President Biden on Tuesday signed into law legislation that makes lynching a federal hate crime — a historic bill that took more than 100 years to arrive on the desk of the U.S. president. He wasted no time signing off on it, putting pen to paper before giving remarks.
“I just signed into law the Emmett Till Antilynching Act, making lynching a federal hate crime for the first time in American history,” Biden said at the White House.
“Lynching was pure terror to enforce the lie that not everyone belongs in America, not everyone is created equal. Terror to systemically undermine hard-fought civil rights.”
The Emmett Till Antilynching Act, named for the 14-year-old who was brutally killed in 1955 after a white woman accused him of whistling at her, will make it possible to prosecute a person for lynching when that person conspires to commit a hate crime that results in death or serious bodily injury.
The legislation, one of roughly 200 bills that had attempted to outlaw lynching, makes the crime punishable by up to 30 years in prison.
“Lynching, we know it’s a stain on the history of our nation. Since our founding, and in particular the century following the Civil War, thousands of people in states across our nation were tortured and murdered by vigilantes,” said Vice President Kamala Harris, who had co-sponsored anti-lynching legislation when she was a U.S. senator.
Lawmakers, including Rep. Bobby Rush, D-Ill., who have advocated for this measure for years, are rejoicing. The bill was unanimously passed in the Senate on March 7, after being blocked there in 2020. Rush was one of the advocates who stood behind Biden as he signed the bill.
In the House of Representatives, Rush carried the torch for this legislation, reintroducing it in February, and he succeeded in pushing it through just before the end of his term, when he is due to retire.
“I was 8 years old when my mother put the photograph of Emmett Till’s brutalized body that ran in Jet magazine on our living room coffee table,” Rush explained in a statement issued on Feb. 25. “She pointed to it, and said, ‘This is why I brought my boys out of Albany, Ga.’”
The picture “shaped my consciousness as a Black man in America, changed the course of my life and changed our very nation,” the lawmaker said.
“The failure of Congress to codify federal anti-lynching legislation — despite more than 200 attempts since 1900 — meant that 99% of lynching perpetrators walked free,” Rush said after the House passed the bill on Feb. 28. “Today, we take a meaningful step toward correcting this historical injustice. I am immensely proud of this legislation, which will ensure that the full force of the U.S. federal government will always be brought to bear against those who commit monstrous acts of hatred.”
According to documentation from the Equal Justice Initiative, nearly 6,500 Black people were lynched between 1865 and 1950. NAACP research, however, found that of 4,743 lynchings that occurred between 1882 and 1968, 72% of the victims were Black.
The death of Emmett Till was a sobering moment that revealed how Black people were treated in the United States, and it helped to spark the civil rights movement. Till, a Black teenager from Chicago, was visiting his family in Money, Miss., and was not accustomed to the segregation and racism in the South, according to History.com. He went into a store to buy candy, and on his way out he allegedly flirted with 21-year-old Carolyn Bryant. She later claimed that more than that had happened between them.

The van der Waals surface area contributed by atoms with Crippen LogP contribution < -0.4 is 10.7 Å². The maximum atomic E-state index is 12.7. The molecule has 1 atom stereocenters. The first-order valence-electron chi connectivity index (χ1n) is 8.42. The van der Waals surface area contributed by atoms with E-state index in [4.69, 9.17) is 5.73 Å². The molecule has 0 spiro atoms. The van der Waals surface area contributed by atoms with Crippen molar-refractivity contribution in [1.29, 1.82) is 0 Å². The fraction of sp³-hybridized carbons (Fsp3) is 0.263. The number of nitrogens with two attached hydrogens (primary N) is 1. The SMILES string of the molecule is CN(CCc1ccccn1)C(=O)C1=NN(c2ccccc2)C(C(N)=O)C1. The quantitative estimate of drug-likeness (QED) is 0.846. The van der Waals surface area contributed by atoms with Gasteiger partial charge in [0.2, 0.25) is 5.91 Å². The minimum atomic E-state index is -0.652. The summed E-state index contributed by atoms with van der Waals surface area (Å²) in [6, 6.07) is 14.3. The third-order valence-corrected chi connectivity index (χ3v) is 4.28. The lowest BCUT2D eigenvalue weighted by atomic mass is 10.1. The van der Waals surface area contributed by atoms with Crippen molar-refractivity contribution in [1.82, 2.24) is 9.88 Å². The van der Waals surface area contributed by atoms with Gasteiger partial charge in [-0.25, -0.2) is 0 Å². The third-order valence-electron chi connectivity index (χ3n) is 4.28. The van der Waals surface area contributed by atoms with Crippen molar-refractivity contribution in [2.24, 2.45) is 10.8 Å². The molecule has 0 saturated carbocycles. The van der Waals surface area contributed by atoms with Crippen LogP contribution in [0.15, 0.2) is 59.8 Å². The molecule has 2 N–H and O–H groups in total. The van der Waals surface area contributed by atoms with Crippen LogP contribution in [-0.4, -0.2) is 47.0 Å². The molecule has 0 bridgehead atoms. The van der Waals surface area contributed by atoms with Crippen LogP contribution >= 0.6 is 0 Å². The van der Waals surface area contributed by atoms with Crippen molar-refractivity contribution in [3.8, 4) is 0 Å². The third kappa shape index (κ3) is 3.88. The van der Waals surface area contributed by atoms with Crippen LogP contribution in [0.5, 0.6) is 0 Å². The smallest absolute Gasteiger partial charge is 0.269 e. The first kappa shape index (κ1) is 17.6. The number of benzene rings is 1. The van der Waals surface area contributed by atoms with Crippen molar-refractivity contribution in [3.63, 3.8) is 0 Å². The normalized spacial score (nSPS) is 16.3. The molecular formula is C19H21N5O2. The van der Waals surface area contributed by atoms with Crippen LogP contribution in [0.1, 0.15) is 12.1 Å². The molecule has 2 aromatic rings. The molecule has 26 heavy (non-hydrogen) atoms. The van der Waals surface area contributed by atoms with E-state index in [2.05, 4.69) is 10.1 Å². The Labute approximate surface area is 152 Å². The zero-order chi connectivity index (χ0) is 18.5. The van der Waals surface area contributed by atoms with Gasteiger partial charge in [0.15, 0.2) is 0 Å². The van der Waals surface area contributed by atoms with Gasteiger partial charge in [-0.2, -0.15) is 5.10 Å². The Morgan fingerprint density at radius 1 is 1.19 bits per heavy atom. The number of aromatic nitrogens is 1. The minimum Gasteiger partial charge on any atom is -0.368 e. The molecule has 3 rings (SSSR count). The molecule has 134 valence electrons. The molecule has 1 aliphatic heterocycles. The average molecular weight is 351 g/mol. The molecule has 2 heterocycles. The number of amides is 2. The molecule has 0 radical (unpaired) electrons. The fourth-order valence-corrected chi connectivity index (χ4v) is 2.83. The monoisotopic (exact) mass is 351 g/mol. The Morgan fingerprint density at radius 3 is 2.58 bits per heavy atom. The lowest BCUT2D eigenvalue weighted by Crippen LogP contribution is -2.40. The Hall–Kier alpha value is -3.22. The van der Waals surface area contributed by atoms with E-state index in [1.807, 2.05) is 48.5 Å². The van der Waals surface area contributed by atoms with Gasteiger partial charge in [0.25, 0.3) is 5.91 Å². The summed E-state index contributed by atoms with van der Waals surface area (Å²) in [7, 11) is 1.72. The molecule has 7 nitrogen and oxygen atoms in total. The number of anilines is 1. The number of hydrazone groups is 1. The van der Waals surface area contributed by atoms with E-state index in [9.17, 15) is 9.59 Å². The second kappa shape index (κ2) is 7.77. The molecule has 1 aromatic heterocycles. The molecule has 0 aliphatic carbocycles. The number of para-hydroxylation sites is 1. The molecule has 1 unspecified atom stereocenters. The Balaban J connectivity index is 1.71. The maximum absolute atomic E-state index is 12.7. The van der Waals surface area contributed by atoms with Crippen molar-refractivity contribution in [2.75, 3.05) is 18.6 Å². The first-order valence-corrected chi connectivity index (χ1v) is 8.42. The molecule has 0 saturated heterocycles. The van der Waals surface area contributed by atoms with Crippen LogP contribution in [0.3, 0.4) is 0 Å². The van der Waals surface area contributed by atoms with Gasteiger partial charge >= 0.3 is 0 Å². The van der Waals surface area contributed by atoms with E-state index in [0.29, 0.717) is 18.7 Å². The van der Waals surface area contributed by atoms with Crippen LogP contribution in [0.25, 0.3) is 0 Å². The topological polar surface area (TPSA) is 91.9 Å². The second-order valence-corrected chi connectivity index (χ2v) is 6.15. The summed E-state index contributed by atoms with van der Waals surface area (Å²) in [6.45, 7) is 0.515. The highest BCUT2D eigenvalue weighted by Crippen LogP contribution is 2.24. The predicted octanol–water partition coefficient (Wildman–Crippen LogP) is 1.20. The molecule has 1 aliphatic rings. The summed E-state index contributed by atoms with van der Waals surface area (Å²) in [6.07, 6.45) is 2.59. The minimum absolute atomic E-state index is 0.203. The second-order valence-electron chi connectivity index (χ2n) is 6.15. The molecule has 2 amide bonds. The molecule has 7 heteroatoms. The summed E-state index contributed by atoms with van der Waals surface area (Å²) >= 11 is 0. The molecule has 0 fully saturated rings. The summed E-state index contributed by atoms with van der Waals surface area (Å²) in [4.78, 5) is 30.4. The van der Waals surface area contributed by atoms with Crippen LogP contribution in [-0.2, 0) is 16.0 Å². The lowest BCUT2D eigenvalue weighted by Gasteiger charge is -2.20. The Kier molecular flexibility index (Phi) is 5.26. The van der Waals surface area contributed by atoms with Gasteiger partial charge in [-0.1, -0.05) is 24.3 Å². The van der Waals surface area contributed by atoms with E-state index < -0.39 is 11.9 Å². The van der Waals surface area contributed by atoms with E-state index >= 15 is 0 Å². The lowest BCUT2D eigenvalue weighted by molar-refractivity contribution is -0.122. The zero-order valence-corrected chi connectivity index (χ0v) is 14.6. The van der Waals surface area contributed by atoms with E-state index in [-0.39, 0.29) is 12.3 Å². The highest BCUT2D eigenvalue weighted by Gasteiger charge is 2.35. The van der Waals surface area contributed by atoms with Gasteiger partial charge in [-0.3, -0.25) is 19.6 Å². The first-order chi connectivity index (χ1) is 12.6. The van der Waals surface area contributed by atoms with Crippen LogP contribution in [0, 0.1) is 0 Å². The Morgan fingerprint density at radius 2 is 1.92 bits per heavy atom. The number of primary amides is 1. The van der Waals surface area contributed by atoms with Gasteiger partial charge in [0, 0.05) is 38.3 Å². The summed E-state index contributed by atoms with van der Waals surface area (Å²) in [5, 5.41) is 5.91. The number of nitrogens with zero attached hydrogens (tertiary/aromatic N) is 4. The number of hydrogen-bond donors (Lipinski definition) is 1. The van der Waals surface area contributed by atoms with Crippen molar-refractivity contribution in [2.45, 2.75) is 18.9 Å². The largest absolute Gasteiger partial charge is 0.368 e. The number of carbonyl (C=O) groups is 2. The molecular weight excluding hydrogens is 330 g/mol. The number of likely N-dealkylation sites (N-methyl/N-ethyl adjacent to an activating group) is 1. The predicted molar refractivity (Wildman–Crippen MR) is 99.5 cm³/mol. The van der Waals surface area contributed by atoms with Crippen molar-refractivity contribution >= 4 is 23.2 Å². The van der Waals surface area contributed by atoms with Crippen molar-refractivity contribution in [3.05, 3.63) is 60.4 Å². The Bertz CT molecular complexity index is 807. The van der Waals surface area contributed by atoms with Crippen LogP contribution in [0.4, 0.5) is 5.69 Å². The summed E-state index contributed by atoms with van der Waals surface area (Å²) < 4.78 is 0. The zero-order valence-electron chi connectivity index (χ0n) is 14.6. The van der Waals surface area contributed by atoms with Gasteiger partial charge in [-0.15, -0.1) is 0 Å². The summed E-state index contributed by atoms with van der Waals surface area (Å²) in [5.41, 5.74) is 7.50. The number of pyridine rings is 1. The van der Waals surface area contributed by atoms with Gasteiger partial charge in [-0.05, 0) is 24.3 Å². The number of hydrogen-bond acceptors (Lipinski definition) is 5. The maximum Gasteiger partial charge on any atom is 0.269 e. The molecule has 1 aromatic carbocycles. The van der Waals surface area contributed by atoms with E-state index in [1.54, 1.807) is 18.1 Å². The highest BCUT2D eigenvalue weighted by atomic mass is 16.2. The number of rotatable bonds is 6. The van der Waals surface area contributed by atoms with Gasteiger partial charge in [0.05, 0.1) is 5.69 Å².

Days after that interaction, Bryant’s husband and his half-brother kidnapped, tortured and beat Till, leaving his body in the Tallahatchie River. His mother famously insisted on having an open casket at the funeral to show the world the brutal beating of her only son.
In the Senate, Sen. Tim Scott, R-S.C., helped to carry the bill through the chamber and exulted at its passage.
He tweeted: “Tonight the Senate passed my anti-lynching legislation, taking a necessary and long-overdue step toward a more unified and just America. After working on this issue for years, I am glad to have partnered with colleagues on both sides of the aisle to finally get this done.”
Opposition to the law in the past included criticism that the bill was too broad and fell under the jurisdiction of “states’ rights.”
Sen. Rand Paul, R-Ky., one of the co-sponsors, who had filed his own anti-lynching bill in the past, said: “I’m pleased to have worked with Senators Cory Booker [D-N.J.] and Tim Scott to strengthen the language of this bill, which will ensure that federal law will define lynching as the absolutely heinous crime that it is. … I’m glad to co-sponsor this bipartisan effort, and I applaud the Senate for quickly passing this important legislation.”
In 2020, Paul said of earlier anti-lynching legislation: “This bill would cheapen the meaning of lynching by defining it so broadly as to include a minor bruise or abrasion. Our national history of racial terrorism demands more seriousness of us than that.”
Many liken the death of Ahmaud Arbery to a modern-day lynching. The 25-year-old Black man was chased and gunned down in a neighborhood in southern Georgia in February 2020 by three white men who said they believed he was a burglar.
The men, William “Roddie” Bryan, Travis McMichael and his father, Gregory McMichael, were convicted of Arbery’s murder and were found guilty of federal hate crimes in February for violating Arbery’s civil rights and targeting him for being Black.
“Modern-day lynchings like the murder of Ahmaud Arbery make abundantly clear that the racist hatred and terror that fueled the lynching of Emmett Till are far too prevalent in America to this day,” Rush said after the House passed the bill.
A few months after Arbery’s slaying in 2020, the death of George Floyd sparked a global racial reckoning, throwing a spotlight on the treatment of Black Americans.